Just as natural gas has beaten coal in less than five years, solar power is already beating gas, so betting on LNG exports or even fracked methane for domestic power is a bad investment. These are some implications of a new Citi GPS report.
The switch from gas to solar is already happening in Germany and in the U.S., according to Citi GPS in Energy Darwinism: The Evolution of the Energy Industry, October 2013, page 9:
…moreover, solar steals the most valuable part of electricity generation at the peak of the day when prices are highest. This effect has already caused the German utilities to release profit warnings, with some gas power plants in Germany running for less than 10 days in 2012, all of which makes some utilities reluctant to build new gas plants given fears over long term utilisation rates and hence returns.
And not just in Germany; see page 84:
This is not a ‘tomorrow’ story, as we are already seeing utilities altering investment plans, even in the shale-driven U.S., with examples of utilities switching plans for peak-shaving gas plants, and installing solar farms in their stead.
Wind is also beating coal; page 9 again:
Wind is already overshadowing coal in the second quartile. While wind’s intermittency is an issue, with more widespread national adoption it begins to exhibit more baseload characteristics (i.e. it runs more continuously on an aggregated basis). Hence it becomes a viable option, without the risk of low utilisation rates in developed markets, commodity price risk or associated cost of carbon risks.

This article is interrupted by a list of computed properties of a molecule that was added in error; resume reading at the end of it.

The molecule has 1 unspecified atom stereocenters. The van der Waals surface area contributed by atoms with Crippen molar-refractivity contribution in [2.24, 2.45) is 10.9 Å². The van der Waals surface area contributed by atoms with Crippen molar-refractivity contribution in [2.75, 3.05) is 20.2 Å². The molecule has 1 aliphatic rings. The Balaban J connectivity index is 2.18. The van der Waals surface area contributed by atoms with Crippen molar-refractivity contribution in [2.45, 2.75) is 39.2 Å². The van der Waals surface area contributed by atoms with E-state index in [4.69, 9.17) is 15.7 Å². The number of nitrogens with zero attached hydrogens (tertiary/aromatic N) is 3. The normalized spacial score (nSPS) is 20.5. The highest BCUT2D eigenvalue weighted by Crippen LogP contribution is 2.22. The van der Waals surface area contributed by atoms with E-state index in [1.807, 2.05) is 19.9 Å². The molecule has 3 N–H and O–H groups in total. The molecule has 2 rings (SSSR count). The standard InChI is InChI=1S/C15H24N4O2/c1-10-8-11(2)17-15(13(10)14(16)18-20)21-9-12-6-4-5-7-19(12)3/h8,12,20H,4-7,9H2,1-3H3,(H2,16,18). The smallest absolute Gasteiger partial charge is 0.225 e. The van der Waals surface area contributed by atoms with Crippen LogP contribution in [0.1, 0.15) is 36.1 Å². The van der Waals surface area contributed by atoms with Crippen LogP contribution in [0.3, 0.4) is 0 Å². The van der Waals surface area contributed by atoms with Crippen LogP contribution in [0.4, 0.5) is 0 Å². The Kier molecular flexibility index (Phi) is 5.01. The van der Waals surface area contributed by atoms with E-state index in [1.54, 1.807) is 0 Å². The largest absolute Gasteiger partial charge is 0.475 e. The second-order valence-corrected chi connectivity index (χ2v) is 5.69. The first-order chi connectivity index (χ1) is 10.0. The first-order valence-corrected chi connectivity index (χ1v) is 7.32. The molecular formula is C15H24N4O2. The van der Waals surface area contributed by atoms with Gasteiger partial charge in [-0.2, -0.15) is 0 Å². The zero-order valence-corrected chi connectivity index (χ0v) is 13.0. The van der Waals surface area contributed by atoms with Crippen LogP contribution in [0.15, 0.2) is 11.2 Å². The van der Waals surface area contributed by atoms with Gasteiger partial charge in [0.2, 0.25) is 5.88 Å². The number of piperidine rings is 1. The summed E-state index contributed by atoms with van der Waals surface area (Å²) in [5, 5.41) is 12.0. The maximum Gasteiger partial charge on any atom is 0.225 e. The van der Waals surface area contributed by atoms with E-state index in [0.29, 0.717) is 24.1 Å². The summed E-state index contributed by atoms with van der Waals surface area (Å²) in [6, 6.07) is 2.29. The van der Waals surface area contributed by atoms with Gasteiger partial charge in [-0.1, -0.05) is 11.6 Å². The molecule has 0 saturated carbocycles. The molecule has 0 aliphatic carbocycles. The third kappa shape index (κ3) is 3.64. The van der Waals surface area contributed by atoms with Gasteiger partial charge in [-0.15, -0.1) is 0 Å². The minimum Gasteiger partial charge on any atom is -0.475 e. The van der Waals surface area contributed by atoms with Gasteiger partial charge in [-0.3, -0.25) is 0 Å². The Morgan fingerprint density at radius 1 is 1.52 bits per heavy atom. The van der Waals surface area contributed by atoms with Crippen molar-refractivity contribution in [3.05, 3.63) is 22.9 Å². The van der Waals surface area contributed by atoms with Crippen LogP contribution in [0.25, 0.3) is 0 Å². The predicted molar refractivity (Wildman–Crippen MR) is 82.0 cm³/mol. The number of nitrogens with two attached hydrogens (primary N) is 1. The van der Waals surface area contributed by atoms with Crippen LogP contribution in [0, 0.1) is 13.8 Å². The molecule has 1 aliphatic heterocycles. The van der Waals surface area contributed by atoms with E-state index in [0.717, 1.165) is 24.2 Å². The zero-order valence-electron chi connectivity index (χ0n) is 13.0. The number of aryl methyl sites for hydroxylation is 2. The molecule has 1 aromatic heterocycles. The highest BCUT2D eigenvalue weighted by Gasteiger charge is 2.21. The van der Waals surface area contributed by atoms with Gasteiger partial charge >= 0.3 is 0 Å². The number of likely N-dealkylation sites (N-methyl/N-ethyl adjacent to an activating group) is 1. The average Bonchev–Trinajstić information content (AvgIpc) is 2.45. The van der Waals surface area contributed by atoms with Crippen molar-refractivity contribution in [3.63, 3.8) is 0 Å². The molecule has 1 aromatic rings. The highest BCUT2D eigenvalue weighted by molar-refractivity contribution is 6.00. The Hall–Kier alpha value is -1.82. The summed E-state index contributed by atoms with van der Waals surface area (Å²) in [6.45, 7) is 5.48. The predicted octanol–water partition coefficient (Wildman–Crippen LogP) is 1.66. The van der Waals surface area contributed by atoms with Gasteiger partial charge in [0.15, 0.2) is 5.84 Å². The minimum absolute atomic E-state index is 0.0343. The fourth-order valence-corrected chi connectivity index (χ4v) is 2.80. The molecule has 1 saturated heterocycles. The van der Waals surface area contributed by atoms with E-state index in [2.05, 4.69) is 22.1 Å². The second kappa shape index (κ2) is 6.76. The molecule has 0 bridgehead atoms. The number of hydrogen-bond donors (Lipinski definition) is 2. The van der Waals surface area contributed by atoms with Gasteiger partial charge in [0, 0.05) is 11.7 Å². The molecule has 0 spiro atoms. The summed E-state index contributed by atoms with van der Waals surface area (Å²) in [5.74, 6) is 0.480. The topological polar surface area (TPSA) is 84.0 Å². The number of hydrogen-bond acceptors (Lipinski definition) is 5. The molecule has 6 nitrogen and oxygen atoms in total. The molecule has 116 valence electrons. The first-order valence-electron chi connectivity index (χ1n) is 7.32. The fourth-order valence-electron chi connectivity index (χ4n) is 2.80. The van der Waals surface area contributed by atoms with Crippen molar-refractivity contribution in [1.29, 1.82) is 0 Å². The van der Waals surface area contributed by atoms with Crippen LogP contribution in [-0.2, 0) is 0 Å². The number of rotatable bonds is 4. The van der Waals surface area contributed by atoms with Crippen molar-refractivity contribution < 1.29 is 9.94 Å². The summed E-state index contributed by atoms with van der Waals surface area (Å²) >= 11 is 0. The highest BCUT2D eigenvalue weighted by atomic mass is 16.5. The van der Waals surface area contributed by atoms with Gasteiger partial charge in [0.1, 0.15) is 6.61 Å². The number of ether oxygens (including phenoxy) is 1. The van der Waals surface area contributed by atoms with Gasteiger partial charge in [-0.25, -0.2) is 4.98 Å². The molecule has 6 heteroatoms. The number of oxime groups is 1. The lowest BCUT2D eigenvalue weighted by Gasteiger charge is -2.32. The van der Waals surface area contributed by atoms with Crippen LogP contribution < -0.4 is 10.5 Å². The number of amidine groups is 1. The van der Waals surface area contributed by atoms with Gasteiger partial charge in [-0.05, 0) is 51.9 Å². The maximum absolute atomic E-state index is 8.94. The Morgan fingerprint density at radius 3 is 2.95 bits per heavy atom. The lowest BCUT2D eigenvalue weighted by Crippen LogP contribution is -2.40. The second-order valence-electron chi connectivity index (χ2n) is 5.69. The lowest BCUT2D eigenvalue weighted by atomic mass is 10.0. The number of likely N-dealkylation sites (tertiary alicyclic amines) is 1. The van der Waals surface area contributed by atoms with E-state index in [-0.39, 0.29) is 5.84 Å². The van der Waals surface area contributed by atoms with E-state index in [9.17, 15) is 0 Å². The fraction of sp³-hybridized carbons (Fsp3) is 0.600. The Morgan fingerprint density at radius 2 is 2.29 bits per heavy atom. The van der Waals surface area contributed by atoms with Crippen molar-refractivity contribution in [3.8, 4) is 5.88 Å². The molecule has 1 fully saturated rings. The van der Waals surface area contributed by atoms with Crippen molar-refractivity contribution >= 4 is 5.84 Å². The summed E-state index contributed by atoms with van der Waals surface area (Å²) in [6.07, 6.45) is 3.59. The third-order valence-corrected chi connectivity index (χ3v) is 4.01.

By no “commodity price risk” they allude to wind requiring no fuel. And that’s also true of solar, as they spell out on page 90:
Renewables have a negligible variable opex, while nuclear has a large fixed opex component
See also page 14, and 15:
Added to these cost benefits is the lack of pollution which is also becoming a key driver in markets such as China, where the preponderance of coal-fired generation is having a noticeable impact on air quality.
Solar’s negligible opex is not just no fuel: it’s also no emissions. Given how fast the climate is changing here in the southeast, including droughts and pine beetle infestations, less greenhouse gases through solar power is important.
And solar costs less to install than wind, coal, and nuclear; page 88: